Can ABC blend high fantasy drama with reality television? With The Quest, they're giving it their best try.
I wondered how ABC was going to pull off the concept: an immersive reality game show with an actual story line. How seamless could it be? Would the contestants get it? Are they even called contestants? I'll admit, beyond just wondering, I was downright skeptical. But then, on Wednesday afternoon, Whoopi Goldberg gave the show a seemingly genuine stamp of approval on her Facebook page and on The View, which gave me hope. Well, now that I've seen the premiere episode, I can happily say that The Quest is freakin' awesome. Check out episodes of The Quest every Thursday night at 8/7c on ABC or on Hulu.
In last night's premiere episode, we meet the twelve paladins who are sent to Everealm to compete in twelve challenges and ultimately defeat Verlox, the evil lord threatening the twelve kingdoms of Everealm. We meet Crio, liaison to the paladins, as well as the Three Fates, who summon and banish the paladins. In typical reality show style, last night the paladins competed in their first challenge -- and of course, one was banished.
The production value is extraordinary. Every detail is finessed into fantastical strokes of verisimilitude. From the forest, to the clothing, to the smudged faces of the extras, it truly looks like these twelve human beings have stepped back in time to a magical world. Castle Saenctum looks like it could be in Eastern Europe somewhere, while the paladins' chambers, which I'm guessing are a set, look one hundred percent authentic. As a viewer, I can be just as immersed as the contests -- plus it shows how much the producers cared about making this more Lord of the Rings than Survivor.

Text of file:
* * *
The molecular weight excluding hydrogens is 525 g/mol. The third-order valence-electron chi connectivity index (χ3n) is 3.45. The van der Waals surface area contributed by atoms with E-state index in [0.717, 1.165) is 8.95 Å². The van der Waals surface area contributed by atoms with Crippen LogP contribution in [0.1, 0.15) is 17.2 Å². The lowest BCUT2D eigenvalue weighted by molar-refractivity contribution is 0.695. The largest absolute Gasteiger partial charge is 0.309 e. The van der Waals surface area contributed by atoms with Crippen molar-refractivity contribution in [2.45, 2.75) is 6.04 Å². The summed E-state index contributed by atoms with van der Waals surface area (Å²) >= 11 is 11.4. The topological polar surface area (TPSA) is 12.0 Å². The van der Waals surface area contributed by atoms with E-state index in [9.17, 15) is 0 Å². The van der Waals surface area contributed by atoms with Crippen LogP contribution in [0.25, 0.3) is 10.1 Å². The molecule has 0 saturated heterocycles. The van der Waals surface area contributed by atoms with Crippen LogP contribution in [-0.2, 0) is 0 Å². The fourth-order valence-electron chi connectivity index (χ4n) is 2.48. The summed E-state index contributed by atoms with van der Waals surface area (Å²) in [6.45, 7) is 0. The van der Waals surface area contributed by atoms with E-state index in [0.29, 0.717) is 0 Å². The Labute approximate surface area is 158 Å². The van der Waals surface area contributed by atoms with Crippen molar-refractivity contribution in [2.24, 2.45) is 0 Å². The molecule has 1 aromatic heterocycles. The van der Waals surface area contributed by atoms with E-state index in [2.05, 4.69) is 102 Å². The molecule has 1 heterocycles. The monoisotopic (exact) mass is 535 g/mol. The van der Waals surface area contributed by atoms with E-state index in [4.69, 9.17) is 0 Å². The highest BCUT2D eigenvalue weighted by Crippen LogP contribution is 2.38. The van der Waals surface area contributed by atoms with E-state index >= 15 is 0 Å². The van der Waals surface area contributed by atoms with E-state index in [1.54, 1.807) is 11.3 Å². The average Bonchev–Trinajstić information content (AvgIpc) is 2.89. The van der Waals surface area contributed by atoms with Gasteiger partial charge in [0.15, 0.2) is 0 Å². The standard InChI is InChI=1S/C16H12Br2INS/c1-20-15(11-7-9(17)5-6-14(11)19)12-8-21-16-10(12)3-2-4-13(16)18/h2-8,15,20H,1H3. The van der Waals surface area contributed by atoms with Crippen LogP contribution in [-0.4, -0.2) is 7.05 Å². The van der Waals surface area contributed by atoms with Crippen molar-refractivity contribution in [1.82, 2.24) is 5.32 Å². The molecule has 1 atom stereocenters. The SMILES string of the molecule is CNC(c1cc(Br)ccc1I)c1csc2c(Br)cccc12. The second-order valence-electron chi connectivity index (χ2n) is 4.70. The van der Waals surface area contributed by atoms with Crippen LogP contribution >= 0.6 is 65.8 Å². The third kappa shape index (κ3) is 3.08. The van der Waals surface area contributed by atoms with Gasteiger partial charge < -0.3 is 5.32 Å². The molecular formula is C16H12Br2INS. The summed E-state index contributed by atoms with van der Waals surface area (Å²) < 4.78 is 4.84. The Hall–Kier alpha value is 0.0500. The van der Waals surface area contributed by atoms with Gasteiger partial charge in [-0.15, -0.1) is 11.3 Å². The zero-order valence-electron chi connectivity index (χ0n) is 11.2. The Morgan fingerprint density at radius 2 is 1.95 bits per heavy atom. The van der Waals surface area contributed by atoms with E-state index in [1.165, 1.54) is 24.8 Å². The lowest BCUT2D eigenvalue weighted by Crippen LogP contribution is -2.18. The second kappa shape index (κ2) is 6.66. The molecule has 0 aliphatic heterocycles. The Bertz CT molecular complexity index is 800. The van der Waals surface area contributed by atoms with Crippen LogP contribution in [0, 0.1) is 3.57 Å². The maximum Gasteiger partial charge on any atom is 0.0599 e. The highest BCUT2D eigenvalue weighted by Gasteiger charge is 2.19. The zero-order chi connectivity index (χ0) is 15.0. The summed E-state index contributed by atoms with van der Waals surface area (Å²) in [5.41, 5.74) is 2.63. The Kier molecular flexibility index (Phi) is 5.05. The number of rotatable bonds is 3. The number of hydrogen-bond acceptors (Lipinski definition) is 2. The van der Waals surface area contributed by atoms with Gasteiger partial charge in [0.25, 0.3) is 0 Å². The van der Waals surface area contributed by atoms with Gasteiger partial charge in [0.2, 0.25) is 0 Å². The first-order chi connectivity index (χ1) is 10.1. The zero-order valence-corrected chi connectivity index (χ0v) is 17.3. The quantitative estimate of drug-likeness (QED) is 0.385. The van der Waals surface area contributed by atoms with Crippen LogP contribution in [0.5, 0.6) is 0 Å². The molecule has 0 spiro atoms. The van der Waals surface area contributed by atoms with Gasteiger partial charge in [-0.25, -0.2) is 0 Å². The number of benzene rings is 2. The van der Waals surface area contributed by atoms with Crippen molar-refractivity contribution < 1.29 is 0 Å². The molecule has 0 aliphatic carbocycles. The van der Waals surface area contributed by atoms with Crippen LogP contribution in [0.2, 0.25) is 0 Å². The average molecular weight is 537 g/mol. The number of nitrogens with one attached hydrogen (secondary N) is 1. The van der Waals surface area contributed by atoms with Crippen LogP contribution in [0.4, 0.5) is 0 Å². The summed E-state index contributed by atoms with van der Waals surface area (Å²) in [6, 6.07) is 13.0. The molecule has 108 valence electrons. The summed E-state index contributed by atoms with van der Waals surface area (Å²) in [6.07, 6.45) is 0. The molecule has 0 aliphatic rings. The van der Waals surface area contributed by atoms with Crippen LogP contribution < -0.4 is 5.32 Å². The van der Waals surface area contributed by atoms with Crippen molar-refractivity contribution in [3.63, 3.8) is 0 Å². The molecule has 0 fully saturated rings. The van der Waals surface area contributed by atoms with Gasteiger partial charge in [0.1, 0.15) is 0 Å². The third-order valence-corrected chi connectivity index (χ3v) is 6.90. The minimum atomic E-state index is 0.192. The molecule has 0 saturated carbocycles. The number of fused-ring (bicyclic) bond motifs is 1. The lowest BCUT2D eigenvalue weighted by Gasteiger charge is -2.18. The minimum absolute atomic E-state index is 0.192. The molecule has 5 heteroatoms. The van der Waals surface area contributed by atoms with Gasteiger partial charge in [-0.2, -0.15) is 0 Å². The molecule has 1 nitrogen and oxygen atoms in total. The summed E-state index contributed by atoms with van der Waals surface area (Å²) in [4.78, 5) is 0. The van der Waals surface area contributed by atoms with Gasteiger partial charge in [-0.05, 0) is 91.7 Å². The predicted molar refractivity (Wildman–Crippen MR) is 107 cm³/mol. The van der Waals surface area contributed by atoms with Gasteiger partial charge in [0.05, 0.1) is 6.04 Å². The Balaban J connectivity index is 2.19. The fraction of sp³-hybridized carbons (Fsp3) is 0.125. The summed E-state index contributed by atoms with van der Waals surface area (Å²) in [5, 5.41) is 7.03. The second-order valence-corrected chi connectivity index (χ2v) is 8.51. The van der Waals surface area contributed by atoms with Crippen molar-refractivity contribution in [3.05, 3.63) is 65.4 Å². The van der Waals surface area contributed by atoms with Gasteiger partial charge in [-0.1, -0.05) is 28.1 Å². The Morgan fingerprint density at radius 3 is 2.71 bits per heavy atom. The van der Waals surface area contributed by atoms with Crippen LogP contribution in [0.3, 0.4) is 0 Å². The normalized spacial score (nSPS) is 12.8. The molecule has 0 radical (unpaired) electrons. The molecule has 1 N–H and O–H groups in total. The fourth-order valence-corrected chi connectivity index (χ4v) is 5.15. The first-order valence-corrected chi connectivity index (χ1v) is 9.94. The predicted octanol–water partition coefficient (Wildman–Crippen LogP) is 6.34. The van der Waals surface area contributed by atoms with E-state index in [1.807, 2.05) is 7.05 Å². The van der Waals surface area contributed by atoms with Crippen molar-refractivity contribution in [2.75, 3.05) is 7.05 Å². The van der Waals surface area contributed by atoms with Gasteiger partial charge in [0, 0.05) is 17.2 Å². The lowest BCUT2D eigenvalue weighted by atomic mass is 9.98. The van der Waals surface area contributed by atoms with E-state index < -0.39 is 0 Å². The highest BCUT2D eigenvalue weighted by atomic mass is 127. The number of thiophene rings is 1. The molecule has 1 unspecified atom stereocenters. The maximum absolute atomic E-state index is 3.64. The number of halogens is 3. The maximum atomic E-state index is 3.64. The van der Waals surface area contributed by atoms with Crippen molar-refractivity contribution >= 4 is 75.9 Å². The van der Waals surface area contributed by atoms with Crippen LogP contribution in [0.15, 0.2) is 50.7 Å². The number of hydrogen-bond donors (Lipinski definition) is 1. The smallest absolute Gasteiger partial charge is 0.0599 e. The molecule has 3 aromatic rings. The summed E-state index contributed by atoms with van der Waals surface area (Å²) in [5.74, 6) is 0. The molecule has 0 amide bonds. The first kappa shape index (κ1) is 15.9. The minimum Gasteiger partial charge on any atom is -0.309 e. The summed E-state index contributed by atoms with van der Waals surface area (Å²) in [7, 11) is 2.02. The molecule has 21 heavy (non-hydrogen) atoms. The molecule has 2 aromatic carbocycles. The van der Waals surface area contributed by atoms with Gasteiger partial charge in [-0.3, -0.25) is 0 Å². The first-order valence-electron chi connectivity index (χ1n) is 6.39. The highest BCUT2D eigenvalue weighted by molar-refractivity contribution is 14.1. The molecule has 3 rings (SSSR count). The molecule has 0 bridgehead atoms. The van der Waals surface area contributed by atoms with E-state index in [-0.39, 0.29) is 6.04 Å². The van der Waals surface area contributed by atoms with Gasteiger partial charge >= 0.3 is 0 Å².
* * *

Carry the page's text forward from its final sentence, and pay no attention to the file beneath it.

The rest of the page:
The only complicated part of the show, and this would be true of any show with as many imaginative undertakings as The Quest, is setting the scene. The paladins leave New York, walk through a series of catacombs, take a boat down an underground river, and trek through Marwood, the dark forest, all within ten minutes. Getting to Everealm appears pretty difficult, but none of that drama was shown in the premiere episode. After their journey, the paladins even emerged with clay-caked hair and different clothing. When did that happen?
One avoided pitfall was the use of fake names. In these kinds of narratives, one must be very careful with how many invented names one brings to the table. It's difficult to sustain such nomenclature before things start to sound ridiculous. In The Quest's premiere episode, we get a lot of made-up names fast: "Everealm", "Crio", and "Saenctum", and "Sunspear", "Marwood", and "Verlox" among them. They're not the greatest made-up names, to be sure. "Verlox" sounds like a vacuum cleaner company, while "Marwood" is obviously an ambiguation of "Mirkwood" from Middle-earth. It should be noted that producer Mark Ordesky was an executive producer on The Lord of the Rings, and some elements of the show certainly have a derivative feel.
Though I like "Everealm" because it sort of sounds like one of the "lands" at Disneyland -- and further to that point, when the paladins take their fateful boat ride at the top of the show, it looks like they're entering an amusement park ride, which would be pretty awesome. To live in an interactive Disneyland ride? Yes, please! But, then again, I'm a nerd.